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Los Angeles County declares state of emergency over homeless crisis

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Officials in Los Angeles County Tuesday approved a motion to declare a state of emergency over the region's homeless crisis. The declaration, officials say, will expedite supportive and material services for people who are unhoused. 

The emergency declaration, introduced in late December, and was formally green-lit by the L.A. County Board of Supervisors in a unanimous vote Tuesday. It came just about one month after a similar, citywide emergency declaration was enacted by new L.A. Mayor Karen Bass immediately after taking office. Leaders in the nearby city of Long Beach have drafted their own proposal to address homelessness there.

L.A. County supervisors Kathryn Barger and Lindsey Horvath co-authored the motion that the board heard at their latest meeting, and passed it with some modifications. Their proposal mainly called for an emergency proclamation that would allow L.A. County to hire additional staff in roles focused on addressing the area's homeless crisis, and providing direct services — including mental and physical health, substance use and case management services — to unhoused people in the area.

US Homeless Count
A homeless man stands next to his tent in Los Angeles, Wednesday, Dec. 14, 2022. Jae C. Hong / AP

"This declaration will usher in a renewed sense of urgency, leading with transparency, creating the tools required to combat this humanitarian crisis," said Horvath in a tweet shared after the vote on Tuesday. In a separate post, Barger noted, "It will help us cut through red tape, accelerate our hiring of mental health professionals & streamline contracting services."

The declaration intends to speed up timelines for various logistical procedures required to establish contracts between homeless services providers and the county. This would ideally mean that resources and services are given to people experiencing homelessness more quickly in the future than they are right now. Currently, the bidding and selection processes that precedes a finalized contract between L.A. County and a single services provider can take up to one year, Cheri Todoroff, executive director of the L.A. County Homeless Initiative, told the Los Angeles Times.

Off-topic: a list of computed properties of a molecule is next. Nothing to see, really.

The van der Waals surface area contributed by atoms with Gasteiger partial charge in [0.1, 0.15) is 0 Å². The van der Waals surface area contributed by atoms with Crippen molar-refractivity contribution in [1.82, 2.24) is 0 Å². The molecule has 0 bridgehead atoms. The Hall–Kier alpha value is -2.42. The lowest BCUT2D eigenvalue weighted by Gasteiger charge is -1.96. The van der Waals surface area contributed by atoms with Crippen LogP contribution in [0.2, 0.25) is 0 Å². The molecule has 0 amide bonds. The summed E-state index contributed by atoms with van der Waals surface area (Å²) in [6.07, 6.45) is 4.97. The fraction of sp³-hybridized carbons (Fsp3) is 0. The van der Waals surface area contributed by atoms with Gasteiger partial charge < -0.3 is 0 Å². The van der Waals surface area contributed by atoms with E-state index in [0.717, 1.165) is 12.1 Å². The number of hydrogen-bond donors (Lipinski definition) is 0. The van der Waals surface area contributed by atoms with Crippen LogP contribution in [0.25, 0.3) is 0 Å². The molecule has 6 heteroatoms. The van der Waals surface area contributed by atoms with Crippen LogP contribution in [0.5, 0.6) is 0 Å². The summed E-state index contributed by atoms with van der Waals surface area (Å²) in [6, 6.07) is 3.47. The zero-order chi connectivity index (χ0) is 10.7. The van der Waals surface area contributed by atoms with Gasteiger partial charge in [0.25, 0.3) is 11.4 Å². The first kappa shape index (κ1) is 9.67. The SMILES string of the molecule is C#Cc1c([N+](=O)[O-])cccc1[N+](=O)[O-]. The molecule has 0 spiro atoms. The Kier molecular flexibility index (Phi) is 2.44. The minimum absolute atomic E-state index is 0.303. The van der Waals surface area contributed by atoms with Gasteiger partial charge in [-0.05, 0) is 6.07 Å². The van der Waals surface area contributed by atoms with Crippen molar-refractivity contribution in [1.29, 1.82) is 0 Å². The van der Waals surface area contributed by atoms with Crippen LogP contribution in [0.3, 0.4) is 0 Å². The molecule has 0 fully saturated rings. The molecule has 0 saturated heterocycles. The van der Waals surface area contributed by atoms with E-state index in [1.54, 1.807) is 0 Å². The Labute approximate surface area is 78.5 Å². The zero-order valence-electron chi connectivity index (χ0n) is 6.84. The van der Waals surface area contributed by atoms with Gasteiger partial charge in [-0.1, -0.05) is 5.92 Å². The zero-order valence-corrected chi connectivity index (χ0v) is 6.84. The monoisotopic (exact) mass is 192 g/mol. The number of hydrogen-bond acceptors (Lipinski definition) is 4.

L.A. County's Homeless Initiative, created in 2015, outlined a comprehensive 10-year plan to address homelessness. It is funded through Measure H, a quarter-cent sales tax increase approved by L.A. County voters in 2017. The sales tax generates about $355 million annually, according to the county

Although officials estimate that about 85,000 people have been housed because of these programs, the county's overall homeless population has continued to steadily climb over the past six years.

An annual homeless count, conducted last February, found that more than 69,100 people were homeless in the greater Los Angeles area. Local officials agree that number is likely lower than the true number of people who are unhoused. 

As Barger and Horvath pointed out in their motion, the 2022 homeless count showed a 55% increase in the homeless population from a count conducted in January 2015, before the Homeless Initiative or Measure H were implemented. The 2022 count also revealed that roughly 70% of people experiencing homelessness in L.A. County — or more than 48,000 people — were unsheltered and living in cars or outside. That number is the highest of any county in the U.S., and the percentage has remained virtually unchanged for a majority of the past decade.

US Homeless Count
A homeless man stands next to his tent in Los Angeles, Wednesday, Dec. 14, 2022. Jae C. Hong / AP

"For every 207 people who exited homelessness throughout L.A. County every day in 2020, about 227 people fell into homelessness during the same period, according to the Homeless Count results for that year," according to a statement on the L.A. County Homeless Initiative's website. 

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